A new study conducted by anthropologists challenges the popular notion that as nations and modern societies develop and advance, that there is less violence and death from war.
In fact, the findings, published in the journal Current Anthropology, show that people who live in modern-day nations are not any less violent than their ancestors or people who currently live in small-scale hunting, gathering, and horticultural societies.
Researchers Dean Falk, a distinguished research professor of anthropology at Florida State University (FSU) and Charles Hildebolt, a professor from the Washington University Medical School in St. Louis, say that even though modern societies are just as violent as their ancestors, living in a large, organized society may increase the likelihood of surviving a war, partially because a smaller portion of the population engages in direct warfare.
So while larger, modern-day societies may have a larger number of soldiers or combatants who die, they represent a smaller percent of the total population.
On the other hand, smaller communities are at greater risk in times of war. “Rather than being more violent, people who live in small-scale societies are more vulnerable to a significant portion of their community being killed in warfare than those living in states because, as the old saying goes, ‘there is safety in numbers,'” Falk said.
“We recognize, of course, that people living in all types of societies have the potential not only for violence — but also for peace.”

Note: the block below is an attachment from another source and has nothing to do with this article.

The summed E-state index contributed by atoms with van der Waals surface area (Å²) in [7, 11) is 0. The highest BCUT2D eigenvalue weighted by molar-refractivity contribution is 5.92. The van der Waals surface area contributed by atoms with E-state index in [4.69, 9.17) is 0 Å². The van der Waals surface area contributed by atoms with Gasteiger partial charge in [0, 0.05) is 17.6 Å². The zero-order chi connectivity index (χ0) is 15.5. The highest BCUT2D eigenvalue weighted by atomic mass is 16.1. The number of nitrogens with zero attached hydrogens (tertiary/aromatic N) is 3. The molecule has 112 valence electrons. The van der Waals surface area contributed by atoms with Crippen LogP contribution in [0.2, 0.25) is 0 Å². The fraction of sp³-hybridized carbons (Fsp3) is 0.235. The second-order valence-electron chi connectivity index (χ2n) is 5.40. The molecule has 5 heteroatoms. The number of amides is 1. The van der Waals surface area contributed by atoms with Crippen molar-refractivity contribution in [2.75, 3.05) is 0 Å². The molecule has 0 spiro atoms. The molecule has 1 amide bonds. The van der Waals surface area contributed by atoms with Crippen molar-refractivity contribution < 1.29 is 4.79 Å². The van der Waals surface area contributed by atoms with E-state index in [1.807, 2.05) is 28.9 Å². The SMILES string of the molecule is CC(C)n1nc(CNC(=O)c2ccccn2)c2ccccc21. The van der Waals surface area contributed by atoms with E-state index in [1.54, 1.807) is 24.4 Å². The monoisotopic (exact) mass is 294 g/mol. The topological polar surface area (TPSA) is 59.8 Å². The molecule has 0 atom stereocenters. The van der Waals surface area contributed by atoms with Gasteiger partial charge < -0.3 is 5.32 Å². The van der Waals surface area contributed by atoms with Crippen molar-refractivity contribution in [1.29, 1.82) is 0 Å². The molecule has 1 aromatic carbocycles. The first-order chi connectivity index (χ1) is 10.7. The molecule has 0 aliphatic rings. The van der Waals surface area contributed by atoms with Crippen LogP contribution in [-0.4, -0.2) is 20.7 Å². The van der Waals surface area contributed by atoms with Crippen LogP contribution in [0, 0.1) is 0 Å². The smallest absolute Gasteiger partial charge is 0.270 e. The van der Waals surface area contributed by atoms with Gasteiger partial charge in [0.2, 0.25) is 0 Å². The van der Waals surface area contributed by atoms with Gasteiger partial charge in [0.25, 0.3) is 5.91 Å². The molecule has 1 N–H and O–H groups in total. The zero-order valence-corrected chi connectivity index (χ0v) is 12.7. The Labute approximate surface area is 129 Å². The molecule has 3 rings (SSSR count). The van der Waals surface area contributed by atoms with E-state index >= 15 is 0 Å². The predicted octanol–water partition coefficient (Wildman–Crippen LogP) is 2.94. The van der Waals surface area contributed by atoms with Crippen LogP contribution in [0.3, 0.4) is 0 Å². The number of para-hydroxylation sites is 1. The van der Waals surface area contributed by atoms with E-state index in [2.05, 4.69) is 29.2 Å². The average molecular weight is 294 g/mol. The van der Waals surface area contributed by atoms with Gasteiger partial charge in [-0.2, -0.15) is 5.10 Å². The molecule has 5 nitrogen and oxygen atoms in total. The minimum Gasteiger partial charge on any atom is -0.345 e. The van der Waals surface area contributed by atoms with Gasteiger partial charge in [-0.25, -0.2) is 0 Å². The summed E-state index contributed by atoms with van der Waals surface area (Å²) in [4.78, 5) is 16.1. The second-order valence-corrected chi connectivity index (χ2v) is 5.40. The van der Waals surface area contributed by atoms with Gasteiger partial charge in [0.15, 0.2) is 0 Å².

The researchers found that war deaths for both small-scale and more modern state societies escalate upward as populations get larger. Part of that, they believe, is because of the innovations in weapons and military strategies associated with modern life. Instead of stone axes, there are now fighter planes and more sophisticated weaponry.
Falk said the findings challenge the idea that as nations and modern societies develop, that there is less violence and deaths from war.
In this study, Falk and Hildebolt analyzed data on population sizes and death from intergroup conflicts among 19 countries that fought in World War I, 22 countries that fought in World War II, 24 non-states and 11 chimpanzee communities.
They included chimpanzees, Falk said, because they attack and kill individuals in other groups. The found that chimpanzees on a whole were actually less violent than humans, which researchers believe suggests that humans developed more severe forms of warfare compared to chimps. Similar to humans, the chimpsâ€™ annual average percentage of deaths declined as the population increased.
Source: Florida State University